Prisoners unpick hi-tech lock system
PRISON officers have been forced to abandon a new security system and return to the use of keys after the cutting-edge technology repeatedly failed.
The system, which is thought to have cost over 3 million, used fingerprint recognition to activate the locking system at the high-security Glenochil Prison near Tullibody, Clackmannanshire.
After typing in a PIN code, prison officers had to place their finger on a piece of glass. Once the print was recognised, they could then lock and unlock prison doors.
However, problems arose after a prisoner demonstrated to wardens that he could get through the system at will. Other prisoners had been doing the same for some time.
Instead of fixing the state-of-the-art technology, prison governors have decided that it is more cost-effective to get rid of it and return to the system of every officer having his own key.
For more than a month, the 420 inmates - including some murderers and other high-risk inmates - had been able to wander around the high-security jail. Staff claim that the unlimited access to all parts of the prison had allowed some prisoners to settle old scores with rivals.
Some even predicted the security breach would lead to members of staff being attacked or taken hostage.
It is thought that Saughton Prison in Edinburgh has also experienced problems with similar technology.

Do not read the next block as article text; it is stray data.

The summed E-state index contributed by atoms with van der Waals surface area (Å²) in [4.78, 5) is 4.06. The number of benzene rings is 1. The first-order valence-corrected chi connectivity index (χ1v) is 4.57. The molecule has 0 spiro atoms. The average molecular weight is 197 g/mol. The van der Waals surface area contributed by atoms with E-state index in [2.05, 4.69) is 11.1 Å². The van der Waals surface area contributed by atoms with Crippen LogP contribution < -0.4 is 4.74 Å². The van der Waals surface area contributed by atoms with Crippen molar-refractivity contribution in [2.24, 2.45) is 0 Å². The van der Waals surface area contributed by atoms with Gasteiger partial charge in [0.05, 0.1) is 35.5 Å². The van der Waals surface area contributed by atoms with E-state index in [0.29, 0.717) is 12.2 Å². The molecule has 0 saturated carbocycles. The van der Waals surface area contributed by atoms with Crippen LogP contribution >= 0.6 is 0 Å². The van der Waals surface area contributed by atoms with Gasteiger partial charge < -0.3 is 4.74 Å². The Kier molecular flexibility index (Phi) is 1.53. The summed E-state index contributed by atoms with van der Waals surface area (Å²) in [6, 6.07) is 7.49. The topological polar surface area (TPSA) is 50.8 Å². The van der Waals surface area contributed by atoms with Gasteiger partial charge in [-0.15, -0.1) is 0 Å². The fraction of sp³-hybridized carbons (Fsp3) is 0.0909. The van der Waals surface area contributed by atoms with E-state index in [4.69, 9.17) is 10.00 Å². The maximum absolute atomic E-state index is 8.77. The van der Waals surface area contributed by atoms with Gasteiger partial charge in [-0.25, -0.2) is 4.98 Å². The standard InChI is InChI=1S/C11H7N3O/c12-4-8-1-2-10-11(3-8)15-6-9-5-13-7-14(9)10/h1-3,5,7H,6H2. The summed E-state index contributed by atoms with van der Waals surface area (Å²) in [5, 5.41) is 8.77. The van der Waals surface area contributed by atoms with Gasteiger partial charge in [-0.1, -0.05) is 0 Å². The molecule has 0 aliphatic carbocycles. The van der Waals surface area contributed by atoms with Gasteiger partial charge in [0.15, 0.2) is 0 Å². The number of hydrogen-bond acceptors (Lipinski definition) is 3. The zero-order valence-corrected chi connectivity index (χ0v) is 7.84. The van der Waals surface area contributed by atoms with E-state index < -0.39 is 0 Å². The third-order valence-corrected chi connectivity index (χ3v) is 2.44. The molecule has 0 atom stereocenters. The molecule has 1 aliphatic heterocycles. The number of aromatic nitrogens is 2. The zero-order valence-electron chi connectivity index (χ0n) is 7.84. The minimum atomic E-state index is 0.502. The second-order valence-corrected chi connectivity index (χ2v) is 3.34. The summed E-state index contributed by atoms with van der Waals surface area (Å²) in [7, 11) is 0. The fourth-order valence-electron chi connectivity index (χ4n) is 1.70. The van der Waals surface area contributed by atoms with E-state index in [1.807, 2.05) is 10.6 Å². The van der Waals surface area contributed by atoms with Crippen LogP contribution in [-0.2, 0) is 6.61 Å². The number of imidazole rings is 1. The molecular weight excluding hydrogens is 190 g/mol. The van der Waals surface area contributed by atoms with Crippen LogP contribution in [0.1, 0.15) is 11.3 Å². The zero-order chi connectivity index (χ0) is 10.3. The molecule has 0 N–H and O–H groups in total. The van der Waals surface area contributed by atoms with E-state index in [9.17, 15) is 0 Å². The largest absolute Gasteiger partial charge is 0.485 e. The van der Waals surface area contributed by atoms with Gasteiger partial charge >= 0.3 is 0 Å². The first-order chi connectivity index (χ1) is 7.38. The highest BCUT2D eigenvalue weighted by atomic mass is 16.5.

Staff at Glenochil are frustrated that time and money have been wasted and are anxious to have a new system put in place.
A prison insider said: "We were notified in the staff newsletter that they would be reverting back to the old keys.
"The equipment for the fingerprint system is still in place, but it is no longer in use. It will probably stay there for years but never get used.
"At the moment, we are still having to go through the control room in order to get through doors because the keys and locks have not been fitted yet.
"Everything has been held up, although it has got a little better in the past week.
"We are getting used to it now and the people in the control room are faster at letting us through, but we are still worried that someone will get stuck behind a door.
"In an emergency, it can be really dangerous."
The newsletter did not state when staff would be getting their set of keys, which would allow them to access different parts of the jail more easily without any queuing.
The insider said: "They have not put a timescale on it, so we don't know when it will be sorted out.
"I heard there have been the same problems in Saughton and I'm not surprised.
"If the security system fails in one jail, then it normally gets taken out of them all.
"They don't like to have different types in different jails. It is better if all the prisons have the same device."
A spokesman for the Scottish Prison Service admitted that there had been problems but said that it was working to find an alternative.
He said: "We are presently working with the supplier with a view to obtaining something that will meet our needs.
"We are working under the contract to come up with an alternative and solve this problem."
Glenochil is in the process of demolishing the last of its four old halls, D Hall. A, B and C Halls have already been flattened.
A second new hall is expected to be built within the next few years.
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